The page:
Inside Target's food focus
by Monica Watrous
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MINNEAPOLIS — Target Corp. wants to get out of the grocery business and into the food business. During the retail giant’s corporate analyst meeting on March 3, executives discussed an overhauled approach to the company’s nearly $20 billion segment.
“At the highest level, we have made a strategic shift and have begun talking about and thinking about food versus grocery, because groceries are transactional, and food is emotional,” said Kathee Tesija, executive vice president and chief merchandising and supply chain officer. “We’ve spent the past six months talking to our guests to understand what matters most to them and how can we bring joy to their lives. We are redesigning food, the food strategy, with the demanding enthusiast at the center.”
What’s important to Target’s “demanding enthusiast”? Wellness, for starters.
“Our guest has told us they expect to have food in our stores, but they’d like us to offer more choices that support their wellness goals: more natural products, more organic, more gluten-free,” said Brian Cornell, chairman and chief executive officer. “Items that have simple, cleaner ingredient labels.”
Target is on track to collect $1 billion in sales this year from its Made to Matter collection of better-for-you products, which launched last April.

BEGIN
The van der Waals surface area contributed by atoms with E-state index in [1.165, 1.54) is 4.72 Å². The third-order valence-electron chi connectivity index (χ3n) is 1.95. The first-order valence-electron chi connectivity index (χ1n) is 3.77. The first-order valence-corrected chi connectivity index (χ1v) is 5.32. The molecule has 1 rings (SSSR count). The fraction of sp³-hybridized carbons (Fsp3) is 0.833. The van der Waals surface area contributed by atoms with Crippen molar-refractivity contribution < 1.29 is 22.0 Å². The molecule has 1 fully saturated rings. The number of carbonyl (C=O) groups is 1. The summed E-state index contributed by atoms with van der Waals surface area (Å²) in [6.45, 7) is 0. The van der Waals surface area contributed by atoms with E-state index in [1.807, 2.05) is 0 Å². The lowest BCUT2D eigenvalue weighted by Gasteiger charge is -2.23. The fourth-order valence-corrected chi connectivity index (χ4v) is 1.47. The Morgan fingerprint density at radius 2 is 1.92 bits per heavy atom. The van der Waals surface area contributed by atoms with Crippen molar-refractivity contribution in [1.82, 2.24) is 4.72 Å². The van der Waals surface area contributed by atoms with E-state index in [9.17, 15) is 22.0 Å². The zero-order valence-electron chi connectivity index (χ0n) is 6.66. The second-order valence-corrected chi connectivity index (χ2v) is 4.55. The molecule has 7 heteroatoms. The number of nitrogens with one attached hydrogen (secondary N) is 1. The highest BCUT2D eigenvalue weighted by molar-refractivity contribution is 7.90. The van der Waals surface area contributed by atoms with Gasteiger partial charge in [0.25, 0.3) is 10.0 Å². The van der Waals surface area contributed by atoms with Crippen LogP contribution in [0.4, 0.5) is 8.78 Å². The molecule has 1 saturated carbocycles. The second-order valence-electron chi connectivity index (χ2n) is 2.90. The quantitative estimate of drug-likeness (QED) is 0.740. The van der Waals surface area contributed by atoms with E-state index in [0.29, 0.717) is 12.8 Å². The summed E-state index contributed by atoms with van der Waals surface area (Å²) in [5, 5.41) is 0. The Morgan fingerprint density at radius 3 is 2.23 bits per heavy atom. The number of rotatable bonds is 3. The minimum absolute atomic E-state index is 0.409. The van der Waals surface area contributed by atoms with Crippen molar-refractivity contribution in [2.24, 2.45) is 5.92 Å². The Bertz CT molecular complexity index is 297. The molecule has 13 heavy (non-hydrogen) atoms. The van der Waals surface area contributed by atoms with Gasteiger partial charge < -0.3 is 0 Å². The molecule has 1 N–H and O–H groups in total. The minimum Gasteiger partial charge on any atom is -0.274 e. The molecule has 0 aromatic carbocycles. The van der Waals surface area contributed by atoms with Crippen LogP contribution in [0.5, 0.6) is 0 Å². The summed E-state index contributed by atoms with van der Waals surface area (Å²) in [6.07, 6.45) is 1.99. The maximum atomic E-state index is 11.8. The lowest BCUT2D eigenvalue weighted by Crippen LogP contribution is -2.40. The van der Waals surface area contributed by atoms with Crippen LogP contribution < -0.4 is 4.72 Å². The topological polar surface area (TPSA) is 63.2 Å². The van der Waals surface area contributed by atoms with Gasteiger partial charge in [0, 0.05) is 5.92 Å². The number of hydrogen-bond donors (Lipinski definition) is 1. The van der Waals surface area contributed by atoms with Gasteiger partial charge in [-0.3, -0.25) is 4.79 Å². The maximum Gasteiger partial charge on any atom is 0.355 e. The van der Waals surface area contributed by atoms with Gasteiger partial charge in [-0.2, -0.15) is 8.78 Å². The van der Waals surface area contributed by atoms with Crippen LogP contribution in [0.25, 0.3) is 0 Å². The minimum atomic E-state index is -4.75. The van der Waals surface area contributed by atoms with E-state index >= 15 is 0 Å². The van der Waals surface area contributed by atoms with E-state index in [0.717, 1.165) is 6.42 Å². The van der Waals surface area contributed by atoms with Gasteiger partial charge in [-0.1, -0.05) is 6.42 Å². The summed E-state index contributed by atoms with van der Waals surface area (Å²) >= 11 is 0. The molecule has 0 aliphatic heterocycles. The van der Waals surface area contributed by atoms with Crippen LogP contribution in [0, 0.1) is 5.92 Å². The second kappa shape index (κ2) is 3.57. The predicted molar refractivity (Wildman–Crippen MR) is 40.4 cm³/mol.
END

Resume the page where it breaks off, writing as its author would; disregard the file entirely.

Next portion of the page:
“Made to Matter is an incredible partnership with like-minded companies to agree to develop new, better-for-you products designed with the Target guest in mind,” Tesija said. “It started with 16 vendors last year, and this year will expand to 31. And more are vying to earn the right to be a part of this collaboration…
“Now, if this were a standalone-owned brand, it would already be one of our 10 largest.”
Aligning with the wellness strategy is a focus on fresh. The company said it is cutting the transit time from farm to store by 30% and will display products in a way that signals freshness. Target also plans to broaden its assortment of local brands for staples like coffee and bread and highlight such products with new presentation and signage in the stores.
“We are still in the very early stages of this work, and we will be using Chicago as our test market,” she said. “And we will have it remerchandised by this summer.”
Customers also indicated they want to see more unique and differentiated items offered at Target. Executives said they want to inspire customers out of a dinner rut by improving the assortment and presentation of products in specific categories.
“We will do that through our strong portfolio of owned brands like Simply Balanced and Archer Farms, as well as meaningful exclusives like our recent partnership with Starbucks for their Estate blends and, from Chef David Chang, Milk Bar baking mixes,” Ms. Tesija said.
As food currently accounts for more than 20% of Target’s business, at the heart of this strategic shift lies a lucrative prize.
“One extra trip every three months is worth $2.5 billion in incremental sales annually,” Ms. Tesija said.
Target will test the initiatives in the coming year with plans to amplify efforts in 2016.
“Food is something that our guests shop for while they are at Target, not why they come to Target,” Ms. Tesija said. “And that has to change.”